20. FN2020) µεταξὺ may be rendered as “afterwards” (G.W.H. Lampe, A Patristic Greek Lexicon (Oxford: Clarendon Press, 1961)), and has been translated in this way by numbers of commentators, e.g. Lightfoot and Harmer, revised Holmes, “The Letter of the Romans to the Corinthians”, 77; J.A. Fischer in the 1958 edition of his Die Apostolischen Väter (Darmstadt: Wissenschaftliche Buchgesellschaft, 1958), 81; and Lindemann, Die Clemensbriefe, 121, if his “danach” is to be understood in this sense. µεταξὺ can also have the sense of “in passing”, implying that the apostolic instruction about later appointments was given at the same time as the first appointments of local leaders. Some commentators have given translations in keeping with this, e.g. H. von Campernhausen, trans. J.A. Baker, Ecclesiastical Authority and Spiritual Power In the Church of the First Three Centuries, (London: Adam & Charles Black, 1969), 89; and Lona, Der erste Clemensbrief, 455 (cf. discussion of Lona’s treatment of the ambiguities in Clement’s letter in the section “Approaches of Some Former Studies” later in this paper). Clement must have been aware of the different possible senses of the word, so it seems that he was not particularly concerned to establish the timing of the apostolic instruction. His concern was to establish that this instruction was part of the apostolic precaution against disorder in the church. Hence the translation “went on (to give)” is offered here. µεταξὺ may also have the sense of “in the midst”, which could be understood as “in so doing” or “thereby”. However, it seems most unlikely that this could have been Clement’s intended meaning, as it could have been understood by the rebels in Corinth, whom he had to convince, as stating that the apostles did not explicitly sanction the appointment of further church leaders after the first ones died at all. This would leave a significant gap in Clement’s argument, and he would have needed to write something to fill it. Yet he wrote nothing.
21. FN2121) The great majority of commentators have rendered ὅπως as “to the effect that”, or words with a similar meaning, which is the meaning used here. However, it could also be translated “how” (A Lexicon abridged from Liddell and Scott’s Greek-English Lexicon (Oxford: Clarendon Press, 1949 impression)). This would strengthen Clement’s argument, asserting that the apostolic instructions about later appointments included requirements about how they should be done, and ruling out the possibility that the apostles left decisions about this to the first local leaders. However, the argument of this paper would not be otherwise affected, as Clement still did not indicate clearly who should make the later appointments, or who in fact did.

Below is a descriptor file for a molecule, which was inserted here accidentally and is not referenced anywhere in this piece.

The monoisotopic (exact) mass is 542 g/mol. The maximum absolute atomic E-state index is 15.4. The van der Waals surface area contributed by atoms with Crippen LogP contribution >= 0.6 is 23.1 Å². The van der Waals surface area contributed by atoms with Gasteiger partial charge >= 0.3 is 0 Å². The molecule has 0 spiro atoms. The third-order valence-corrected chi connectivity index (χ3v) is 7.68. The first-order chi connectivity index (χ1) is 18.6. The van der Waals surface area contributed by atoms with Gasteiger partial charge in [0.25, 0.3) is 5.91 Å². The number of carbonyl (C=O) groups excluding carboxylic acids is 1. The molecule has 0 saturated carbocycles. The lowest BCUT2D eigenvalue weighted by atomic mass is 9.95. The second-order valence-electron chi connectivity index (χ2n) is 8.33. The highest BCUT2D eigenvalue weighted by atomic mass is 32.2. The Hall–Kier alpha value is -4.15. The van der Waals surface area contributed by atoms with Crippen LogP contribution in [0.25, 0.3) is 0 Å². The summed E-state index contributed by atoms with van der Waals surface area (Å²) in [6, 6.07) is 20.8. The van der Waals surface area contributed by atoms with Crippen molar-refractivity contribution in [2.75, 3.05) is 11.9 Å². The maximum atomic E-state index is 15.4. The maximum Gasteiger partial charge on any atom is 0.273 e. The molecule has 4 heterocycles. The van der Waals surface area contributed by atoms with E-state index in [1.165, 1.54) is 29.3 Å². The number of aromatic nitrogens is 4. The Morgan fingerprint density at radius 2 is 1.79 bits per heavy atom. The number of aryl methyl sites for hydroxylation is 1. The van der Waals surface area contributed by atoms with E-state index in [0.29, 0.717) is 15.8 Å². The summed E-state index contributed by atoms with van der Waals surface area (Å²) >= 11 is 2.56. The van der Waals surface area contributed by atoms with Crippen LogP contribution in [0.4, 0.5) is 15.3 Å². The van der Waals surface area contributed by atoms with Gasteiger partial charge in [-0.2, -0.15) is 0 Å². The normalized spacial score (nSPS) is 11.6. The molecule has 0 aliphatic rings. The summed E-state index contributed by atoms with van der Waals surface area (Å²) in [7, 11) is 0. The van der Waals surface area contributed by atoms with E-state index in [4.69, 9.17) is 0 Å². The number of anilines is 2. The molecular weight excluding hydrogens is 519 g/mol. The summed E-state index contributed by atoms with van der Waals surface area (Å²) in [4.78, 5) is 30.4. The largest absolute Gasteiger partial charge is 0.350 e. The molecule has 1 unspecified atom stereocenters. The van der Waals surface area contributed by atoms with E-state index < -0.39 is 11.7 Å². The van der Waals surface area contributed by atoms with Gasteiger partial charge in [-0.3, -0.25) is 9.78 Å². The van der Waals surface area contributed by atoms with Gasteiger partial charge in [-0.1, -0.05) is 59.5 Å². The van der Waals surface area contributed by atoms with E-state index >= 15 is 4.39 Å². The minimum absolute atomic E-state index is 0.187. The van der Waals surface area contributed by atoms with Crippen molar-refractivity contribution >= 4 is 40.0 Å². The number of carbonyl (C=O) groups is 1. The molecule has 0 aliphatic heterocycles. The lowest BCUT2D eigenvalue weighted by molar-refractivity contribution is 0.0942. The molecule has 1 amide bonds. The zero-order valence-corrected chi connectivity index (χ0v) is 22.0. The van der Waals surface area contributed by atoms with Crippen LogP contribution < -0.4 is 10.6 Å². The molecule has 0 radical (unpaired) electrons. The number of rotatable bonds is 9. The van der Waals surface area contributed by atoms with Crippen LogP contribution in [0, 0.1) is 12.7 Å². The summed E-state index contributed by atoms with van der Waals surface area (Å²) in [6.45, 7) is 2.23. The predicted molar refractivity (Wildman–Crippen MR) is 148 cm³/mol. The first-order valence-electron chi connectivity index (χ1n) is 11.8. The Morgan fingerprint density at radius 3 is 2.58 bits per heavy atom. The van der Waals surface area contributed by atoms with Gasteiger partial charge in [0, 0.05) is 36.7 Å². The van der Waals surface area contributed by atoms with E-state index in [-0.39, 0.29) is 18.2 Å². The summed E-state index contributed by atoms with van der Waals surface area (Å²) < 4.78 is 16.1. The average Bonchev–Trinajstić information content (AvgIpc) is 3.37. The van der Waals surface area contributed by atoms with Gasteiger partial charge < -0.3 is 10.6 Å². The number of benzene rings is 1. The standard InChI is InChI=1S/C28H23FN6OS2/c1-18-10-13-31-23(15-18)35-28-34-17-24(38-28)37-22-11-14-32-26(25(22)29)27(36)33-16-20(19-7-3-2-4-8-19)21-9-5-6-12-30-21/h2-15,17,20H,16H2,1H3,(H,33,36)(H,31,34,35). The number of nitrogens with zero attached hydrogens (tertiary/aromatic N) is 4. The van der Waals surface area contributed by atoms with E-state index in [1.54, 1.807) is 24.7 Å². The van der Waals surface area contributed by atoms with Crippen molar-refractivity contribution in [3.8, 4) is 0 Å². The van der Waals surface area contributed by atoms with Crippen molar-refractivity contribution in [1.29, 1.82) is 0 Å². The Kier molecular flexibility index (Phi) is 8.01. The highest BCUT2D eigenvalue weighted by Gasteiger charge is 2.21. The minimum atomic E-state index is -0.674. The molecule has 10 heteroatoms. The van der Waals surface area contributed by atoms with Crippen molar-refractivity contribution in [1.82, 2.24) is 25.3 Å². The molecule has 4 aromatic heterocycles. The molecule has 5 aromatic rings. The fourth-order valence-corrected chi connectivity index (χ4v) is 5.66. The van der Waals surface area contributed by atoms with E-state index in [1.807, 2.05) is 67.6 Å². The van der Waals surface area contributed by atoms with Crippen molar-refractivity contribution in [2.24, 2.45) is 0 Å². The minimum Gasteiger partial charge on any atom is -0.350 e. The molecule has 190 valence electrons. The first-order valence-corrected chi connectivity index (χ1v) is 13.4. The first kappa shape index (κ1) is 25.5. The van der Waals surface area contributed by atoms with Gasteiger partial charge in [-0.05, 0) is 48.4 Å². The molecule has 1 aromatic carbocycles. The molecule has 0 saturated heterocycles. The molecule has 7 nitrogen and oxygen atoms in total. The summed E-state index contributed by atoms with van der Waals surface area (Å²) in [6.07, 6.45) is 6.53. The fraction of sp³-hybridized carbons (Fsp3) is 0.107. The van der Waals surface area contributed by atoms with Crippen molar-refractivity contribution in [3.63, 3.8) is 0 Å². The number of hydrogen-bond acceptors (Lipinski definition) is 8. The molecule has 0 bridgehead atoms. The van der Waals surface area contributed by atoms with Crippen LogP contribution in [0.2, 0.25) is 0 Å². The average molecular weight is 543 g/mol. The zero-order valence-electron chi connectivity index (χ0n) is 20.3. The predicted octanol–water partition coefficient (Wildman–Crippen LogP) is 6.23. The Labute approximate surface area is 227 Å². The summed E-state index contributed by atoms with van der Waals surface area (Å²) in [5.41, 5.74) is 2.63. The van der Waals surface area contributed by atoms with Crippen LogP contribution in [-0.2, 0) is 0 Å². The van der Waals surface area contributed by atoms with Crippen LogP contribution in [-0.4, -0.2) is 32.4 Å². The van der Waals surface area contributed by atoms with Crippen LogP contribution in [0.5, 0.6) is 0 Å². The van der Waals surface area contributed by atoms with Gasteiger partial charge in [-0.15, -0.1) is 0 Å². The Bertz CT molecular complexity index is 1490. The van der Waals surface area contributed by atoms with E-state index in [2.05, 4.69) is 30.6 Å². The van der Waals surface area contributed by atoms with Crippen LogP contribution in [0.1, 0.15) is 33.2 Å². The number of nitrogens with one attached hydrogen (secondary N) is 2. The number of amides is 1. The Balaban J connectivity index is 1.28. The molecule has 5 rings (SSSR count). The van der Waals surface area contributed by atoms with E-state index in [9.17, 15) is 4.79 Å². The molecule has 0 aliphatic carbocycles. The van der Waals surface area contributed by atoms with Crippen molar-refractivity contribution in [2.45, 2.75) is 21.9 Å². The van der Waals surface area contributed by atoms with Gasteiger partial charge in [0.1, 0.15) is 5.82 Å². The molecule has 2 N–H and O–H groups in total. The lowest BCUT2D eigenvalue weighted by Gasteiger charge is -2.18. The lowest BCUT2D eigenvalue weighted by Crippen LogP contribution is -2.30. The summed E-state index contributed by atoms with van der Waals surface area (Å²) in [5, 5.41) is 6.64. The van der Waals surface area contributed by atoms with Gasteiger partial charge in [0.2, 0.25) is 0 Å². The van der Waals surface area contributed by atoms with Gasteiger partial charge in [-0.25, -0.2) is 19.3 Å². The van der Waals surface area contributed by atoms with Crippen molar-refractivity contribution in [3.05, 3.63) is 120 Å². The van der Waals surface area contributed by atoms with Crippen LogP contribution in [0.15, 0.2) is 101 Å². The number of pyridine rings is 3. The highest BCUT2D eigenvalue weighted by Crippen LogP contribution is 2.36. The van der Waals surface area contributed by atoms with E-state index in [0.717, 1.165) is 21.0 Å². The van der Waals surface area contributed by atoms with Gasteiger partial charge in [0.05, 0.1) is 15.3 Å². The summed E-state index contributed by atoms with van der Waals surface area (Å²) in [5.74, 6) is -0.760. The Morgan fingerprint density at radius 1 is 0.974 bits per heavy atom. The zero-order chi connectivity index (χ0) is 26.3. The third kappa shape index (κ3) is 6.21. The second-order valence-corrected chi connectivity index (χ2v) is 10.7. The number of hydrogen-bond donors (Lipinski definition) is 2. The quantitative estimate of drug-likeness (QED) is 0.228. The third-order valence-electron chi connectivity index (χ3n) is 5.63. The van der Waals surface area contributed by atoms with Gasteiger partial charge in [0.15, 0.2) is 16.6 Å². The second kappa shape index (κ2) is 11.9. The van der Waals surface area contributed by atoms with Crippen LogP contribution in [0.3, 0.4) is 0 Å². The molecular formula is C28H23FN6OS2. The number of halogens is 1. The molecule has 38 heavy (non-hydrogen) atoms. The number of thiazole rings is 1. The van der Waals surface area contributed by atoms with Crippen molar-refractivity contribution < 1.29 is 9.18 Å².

22. FN2222) The phrase “appointed by them” (κατασταθέντας ὑπ’ ἐκείνων) is not part of the ambiguity, as it clearly refers to the appointment of the first generation of local church leaders by the apostles.
23. FN2323) For this view to be considered, µεταξὺ would have to be taken in the sense of “afterwards” rather than “at the same time”, as Clement would be most unlikely to believe that the apostles would arrange for their own successors at the same time as they appointed the first local leaders.
24. FN2424) E.g. Lindemann, Die Clemensbriefe, 130; Maier, The Social Setting of the Ministry, 104.
25. FN2525) Cited in Lightfoot, The Christian Ministry, 35, quoting from Roth, Anfänge der Christlichen Kirche, 1837.
26. FN2626) Dom Gregory Dix, “The Ministry in the Early Church”, in K.E. Kirk, ed., The Apostolic Ministry, (London: Hodder and Stoughton, new impression, 1957), 253-262.
27. FN2727) Allen Brent, “Diogenes Laertius and the Apostolic Succession”, J. of Ecclesiastical History 44, 1993, 387.
28. FN2828) Dix, “The Ministry in the Early Church”, 261.
29. FN2929) Lightfoot, The Christian Ministry, 37-38.
30. FN3030) von Campenhausen, Ecclesiastical Authority and Spiritual Power, 90 footnote 89.
31. FN3131) Lightfoot and Harmer revised Holmes, “The Letter of the Romans to the Corinthians”, 77 footnote 109.
32. FN3232) T.W. Manson, The Church’s Ministry, (London: Hodder and Stoughton, 1948), 60-65.
33. FN3333) K.J. Woollcombe, “The Ministry and the Order of the Church in the Works of the Fathers” in K.M. Carey ed. The Historic Episcopate, 2nd ed., (Westminster: Dacre Press, 1960), 43-46.
34. FN3434) Lona, Der erste Clemensbrief, 455-457.
35. FN3535) A.T. Hanson, The Pioneer Ministry, (London: SCM Press, 1961), 111-112.
36. FN3636) R.A. Campbell, The Elders: Seniority in the Earliest Chistianity, (London, New York: T. and T. Clark International, 1994), 212.
37. FN3737) A. Ehrhardt, The Apostolic Succession in the First Two Centuries, (London: Lutterworth, 1953), 70, 96.
38. FN3838) C. Gore, The Church and the Ministry, 6th impression, (London, New York, Bombay, Calcutta: Longmans, Green and Co., 1906), 288-292.
39. FN3939) Archpriest Elie Me’lia, “The Priesthood in our Time: an Orthodox Point of View,” in N. Leish and J. Rhymer ed., The Christian Priesthood, (London: Darton, Longman, and Todd, and Danville, N.J.: Dimension Books, 1970), 104-105.
40. FN4040) Burtchaell, From Synagogue to Church, 293-294.
41. FN4141) Bowe, A Church in Crisis, 147-148.
42. FN4242) See e.g. C.C. Richardson, ed., “The Letter of the Church of Rome to the Church of Corinth, commonly called Clement’s First Letter” in Early Christian Fathers, (London: S.C.M. Press, 1953), 36.
43. FN4343) Lindemann, Die Clemensbriefe, 131.
44. FN4444) Provided ὅπως in 44:2 is not to be understood as “how”.
45. FN4545) Manson, The Church’s Ministry, 60-65.
46. FN4646) C. Eastwood, The Royal Priesthood of the Faithful, (London: the Epworth Press, 1963), 57.
47. FN4747) Maier, The Social Setting of the Ministry, 104.
48. FN4848) Unless ὃπως in 44:2 is to be translated “how”.
49. FN4949) On fluidity of terminology cf. Noll, Christian Ministerial Priesthood, 58.
50. FN5050) Following Lindeman’s suggestion.
51. FN5151) Taking µεταξὺ in 44:2 in the sense of “afterwards”.
52. FN5252) E.g. Richardson, “The Letter of the Church of Rome to the Church of Corinth”, 36.
53. FN5353) Burtchaell, From Synagogue to Church, 294.
54. FN5454) W. Telfer, “Episcopal Succession in Egypt,” J. Eccles. History 3 (1952): 1-13; E.W. Kemp, “Bishops and Presbyters at Alexandria,” J. Eccles. History 6 (1955): 125-142.
55. FN55*) I am grateful for the constructive criticisms of earlier drafts of this paper I have received from various reviewers, especially Dr. Barry Collett.